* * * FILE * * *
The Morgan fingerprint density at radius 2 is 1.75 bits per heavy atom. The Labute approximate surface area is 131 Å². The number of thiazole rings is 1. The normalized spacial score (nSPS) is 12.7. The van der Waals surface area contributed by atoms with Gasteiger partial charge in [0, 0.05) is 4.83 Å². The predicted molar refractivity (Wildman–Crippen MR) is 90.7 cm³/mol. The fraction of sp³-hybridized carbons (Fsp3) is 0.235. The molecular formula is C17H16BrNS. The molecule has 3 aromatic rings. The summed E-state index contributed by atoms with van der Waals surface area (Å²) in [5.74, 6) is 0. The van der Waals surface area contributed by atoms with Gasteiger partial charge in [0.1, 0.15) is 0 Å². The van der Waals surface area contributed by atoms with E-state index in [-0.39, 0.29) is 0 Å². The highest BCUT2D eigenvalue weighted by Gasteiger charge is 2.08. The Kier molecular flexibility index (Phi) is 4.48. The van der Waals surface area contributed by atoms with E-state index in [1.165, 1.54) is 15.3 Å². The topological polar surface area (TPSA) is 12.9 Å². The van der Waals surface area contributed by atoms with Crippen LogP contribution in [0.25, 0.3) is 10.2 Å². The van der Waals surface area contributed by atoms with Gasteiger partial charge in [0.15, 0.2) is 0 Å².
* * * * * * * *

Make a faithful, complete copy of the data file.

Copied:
The Morgan fingerprint density at radius 2 is 1.75 bits per heavy atom. The Labute approximate surface area is 131 Å². The number of thiazole rings is 1. The normalized spacial score (nSPS) is 12.7. The van der Waals surface area contributed by atoms with Gasteiger partial charge in [0, 0.05) is 4.83 Å². The predicted molar refractivity (Wildman–Crippen MR) is 90.7 cm³/mol. The fraction of sp³-hybridized carbons (Fsp3) is 0.235. The molecular formula is C17H16BrNS. The molecule has 3 aromatic rings. The summed E-state index contributed by atoms with van der Waals surface area (Å²) in [5.74, 6) is 0. The van der Waals surface area contributed by atoms with Gasteiger partial charge in [0.1, 0.15) is 0 Å². The van der Waals surface area contributed by atoms with E-state index in [-0.39, 0.29) is 0 Å². The highest BCUT2D eigenvalue weighted by Gasteiger charge is 2.08. The Kier molecular flexibility index (Phi) is 4.48. The van der Waals surface area contributed by atoms with E-state index in [1.165, 1.54) is 15.3 Å². The topological polar surface area (TPSA) is 12.9 Å². The van der Waals surface area contributed by atoms with Crippen LogP contribution in [0.25, 0.3) is 10.2 Å². The van der Waals surface area contributed by atoms with Gasteiger partial charge in [0.15, 0.2) is 0 Å².